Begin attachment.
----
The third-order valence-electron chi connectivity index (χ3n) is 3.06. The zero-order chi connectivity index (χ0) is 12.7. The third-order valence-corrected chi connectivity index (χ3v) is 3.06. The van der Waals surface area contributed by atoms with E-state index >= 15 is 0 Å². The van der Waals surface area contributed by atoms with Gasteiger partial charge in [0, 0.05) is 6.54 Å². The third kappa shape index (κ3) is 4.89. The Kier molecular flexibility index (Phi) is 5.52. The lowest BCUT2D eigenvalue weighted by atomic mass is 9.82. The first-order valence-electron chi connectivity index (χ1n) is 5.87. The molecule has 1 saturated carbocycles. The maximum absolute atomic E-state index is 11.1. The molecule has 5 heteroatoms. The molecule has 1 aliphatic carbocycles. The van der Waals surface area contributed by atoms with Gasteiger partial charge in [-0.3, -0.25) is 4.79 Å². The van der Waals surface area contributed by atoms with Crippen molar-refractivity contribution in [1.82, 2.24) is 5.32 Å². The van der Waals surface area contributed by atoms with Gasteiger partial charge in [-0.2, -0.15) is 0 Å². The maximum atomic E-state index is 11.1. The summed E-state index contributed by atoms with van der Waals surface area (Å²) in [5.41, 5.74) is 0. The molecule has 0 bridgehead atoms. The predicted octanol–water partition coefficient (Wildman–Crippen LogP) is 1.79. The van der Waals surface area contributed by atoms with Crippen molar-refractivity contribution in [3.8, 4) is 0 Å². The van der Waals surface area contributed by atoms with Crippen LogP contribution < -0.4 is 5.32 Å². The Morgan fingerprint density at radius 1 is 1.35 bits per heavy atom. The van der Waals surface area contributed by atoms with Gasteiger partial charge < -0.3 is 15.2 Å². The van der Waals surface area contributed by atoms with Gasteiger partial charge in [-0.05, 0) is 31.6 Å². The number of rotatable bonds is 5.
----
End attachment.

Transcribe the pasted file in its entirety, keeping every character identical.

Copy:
The third-order valence-electron chi connectivity index (χ3n) is 3.06. The zero-order chi connectivity index (χ0) is 12.7. The third-order valence-corrected chi connectivity index (χ3v) is 3.06. The van der Waals surface area contributed by atoms with E-state index >= 15 is 0 Å². The van der Waals surface area contributed by atoms with Gasteiger partial charge in [0, 0.05) is 6.54 Å². The third kappa shape index (κ3) is 4.89. The Kier molecular flexibility index (Phi) is 5.52. The lowest BCUT2D eigenvalue weighted by atomic mass is 9.82. The first-order valence-electron chi connectivity index (χ1n) is 5.87. The molecule has 1 saturated carbocycles. The maximum absolute atomic E-state index is 11.1. The molecule has 5 heteroatoms. The molecule has 1 aliphatic carbocycles. The van der Waals surface area contributed by atoms with Gasteiger partial charge in [-0.3, -0.25) is 4.79 Å². The van der Waals surface area contributed by atoms with Crippen molar-refractivity contribution in [1.82, 2.24) is 5.32 Å². The van der Waals surface area contributed by atoms with Gasteiger partial charge in [-0.2, -0.15) is 0 Å². The maximum atomic E-state index is 11.1. The summed E-state index contributed by atoms with van der Waals surface area (Å²) in [5.41, 5.74) is 0. The molecule has 0 bridgehead atoms. The predicted octanol–water partition coefficient (Wildman–Crippen LogP) is 1.79. The van der Waals surface area contributed by atoms with Crippen molar-refractivity contribution in [3.8, 4) is 0 Å². The van der Waals surface area contributed by atoms with Crippen LogP contribution < -0.4 is 5.32 Å². The Morgan fingerprint density at radius 1 is 1.35 bits per heavy atom. The van der Waals surface area contributed by atoms with Gasteiger partial charge < -0.3 is 15.2 Å². The van der Waals surface area contributed by atoms with Gasteiger partial charge in [-0.05, 0) is 31.6 Å². The number of rotatable bonds is 5.